Jun 24, 2015 Tags: metrocard, programming, reverse-engineering, security Series: decoding-the-metrocard
Even if you don’t live in New York City, you probably know the Metrocard:
Source: MTA via Wikipedia
The sole payment system for the city’s Subways (MTA buses still take coins), the Metrocard is both an icon of New York and a staple of transportation for millions. Despite its ubiquity, however, the humble Metrocard has never been subject to a serious attempt at spoofing or reverse engineering in the interest of paying less (or nothing) for Subway rides.
This post, the first of many, will examine the MTA’s unique history with ride scamming and hopefully set the stage for explaining why cracking the Metrocard has been so difficult.
New York’s underground transit system is one of the oldest in the world. Its earliest origins can be traced back to the 1870 Beach Pneumatic Transit, although it took until 1904 for the first truly public underground line to begin service (the IRT Broadway Line, now known as the 1-2-3 lines):
Source: John De Bruges via Wikipedia
The IRT (initially serving Manhattan and the Bronx) and BMT (connecting Brooklyn and Manhattan) lines remained in the hands of their namesakes until 1940, when they were bought by the city and merged with its own IND line (which operated everywhere but Staten Island).*
In 1953, the New York City Transit Authority (NYCTA) was created to manage all public transportation for the city, including underground public transit. The NYCTA became a component of the state-level Metropolitan Transportation Authority (MTA) in 1968, creating the body that currently maintains (and charges for) the NY Subway and bus systems.
Each of the three lines took normal coins as fare until their joining under NYCTA, which issued a uniform 15¢ token for all lines in 1953. Fare increases were met with token changes, resulting in a wide diversity of NYCTA tokens over the next 50 years:
Unfortunately (or fortunately, depending on your perspective) the physical token system had a number of flaws that made it trivial to ride the city’s trains (and buses, to a lesser extent) for free or a fraction of the intended cost:
40 years after the NYCTA introduced the Subway token, the MTA began public trials of a new, magnetic card payment system: the Metrocard. The Metrocard system was rolled in over the course of a decade, with tokens no longer being accepted after May 4, 2003. Spurred on by New York’s long battle against ride fraud, various campaigns to improve quality of Subway rides, and perceived mistakes in earlier electronic fare systems in other cities, the Metrocard is unique† among electronic cards both physically and digitally.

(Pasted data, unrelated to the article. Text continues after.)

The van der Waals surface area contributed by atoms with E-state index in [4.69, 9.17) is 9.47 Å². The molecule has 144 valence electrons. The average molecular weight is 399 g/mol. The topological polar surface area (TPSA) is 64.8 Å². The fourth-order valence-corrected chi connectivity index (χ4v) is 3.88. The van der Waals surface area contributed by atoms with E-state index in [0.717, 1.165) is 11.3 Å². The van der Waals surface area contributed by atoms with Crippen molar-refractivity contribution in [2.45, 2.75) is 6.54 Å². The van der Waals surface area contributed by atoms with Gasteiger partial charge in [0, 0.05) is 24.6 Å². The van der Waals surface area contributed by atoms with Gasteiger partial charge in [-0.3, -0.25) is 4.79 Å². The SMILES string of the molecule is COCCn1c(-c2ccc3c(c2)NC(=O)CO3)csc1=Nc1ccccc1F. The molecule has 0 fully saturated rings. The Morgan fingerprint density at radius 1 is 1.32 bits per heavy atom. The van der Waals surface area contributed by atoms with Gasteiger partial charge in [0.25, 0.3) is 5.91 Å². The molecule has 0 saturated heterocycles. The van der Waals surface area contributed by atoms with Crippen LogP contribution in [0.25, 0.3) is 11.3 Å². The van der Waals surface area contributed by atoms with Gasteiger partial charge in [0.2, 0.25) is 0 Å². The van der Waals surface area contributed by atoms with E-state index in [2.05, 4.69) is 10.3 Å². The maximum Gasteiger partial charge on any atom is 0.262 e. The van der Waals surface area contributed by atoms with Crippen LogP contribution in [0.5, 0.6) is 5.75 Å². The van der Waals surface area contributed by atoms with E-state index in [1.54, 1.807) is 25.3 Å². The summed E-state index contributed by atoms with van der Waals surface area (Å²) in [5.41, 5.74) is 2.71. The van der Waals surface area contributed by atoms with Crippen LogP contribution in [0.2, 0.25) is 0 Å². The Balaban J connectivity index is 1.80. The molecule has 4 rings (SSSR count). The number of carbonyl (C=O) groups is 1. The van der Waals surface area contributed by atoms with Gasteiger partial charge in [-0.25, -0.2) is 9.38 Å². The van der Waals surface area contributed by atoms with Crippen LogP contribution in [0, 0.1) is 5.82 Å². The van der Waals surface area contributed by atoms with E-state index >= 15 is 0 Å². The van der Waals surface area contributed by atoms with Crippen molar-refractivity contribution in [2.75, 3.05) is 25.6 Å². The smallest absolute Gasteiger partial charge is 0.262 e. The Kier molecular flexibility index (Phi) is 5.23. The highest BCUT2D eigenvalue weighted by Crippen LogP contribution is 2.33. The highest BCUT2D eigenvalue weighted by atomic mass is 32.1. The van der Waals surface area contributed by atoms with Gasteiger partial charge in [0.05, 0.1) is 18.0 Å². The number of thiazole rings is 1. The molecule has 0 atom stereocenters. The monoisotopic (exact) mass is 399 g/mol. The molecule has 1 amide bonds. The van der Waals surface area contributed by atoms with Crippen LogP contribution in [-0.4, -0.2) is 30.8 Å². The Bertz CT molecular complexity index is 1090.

The Metrocard has changed a great deal over the last two decades, thanks in no small part to the expiring card system. However, that’s for Part 2.
I feel like I’ve written far too much here on a non-technology topic, and yet I’ve barely scratched the surface (ha!) of the history of the Subway, its bureaucracy, and the fare system. If you’re interested in these things (and New York’s infrastructure in general), I highly recommend The Power Broker by Robert A. Caro. It’s an incredibly well-researched and detailed look at both Robert Moses and his effect on the city’s design, as well as a personal favorite of mine.
Hopefully this has informed you on the history of the Subway and the motivations for the Metrocard, if not the technical details of either. I promise that Part 2, which will be an analysis of the Metrocard itself and previous decoding attempts, will be much more technical.
* Although the IRT and BMT were privately owned companies, the lines they operated were paid for and constructed by the city and leased to the companies. As a result, the merger was a fairly unspectacular affair. Subnote: the IRT and BMT lines are physically incompatible in terms of rail and car width, which is why the Subway system is still divided into the A Division and B Division.
† The Metrocard was designed and manufactured by Cubic Transformation Systems. Cubic partially reused the design for the Chicago Card, which was operated by the Chicago Transit Authority from 1997 to 2014.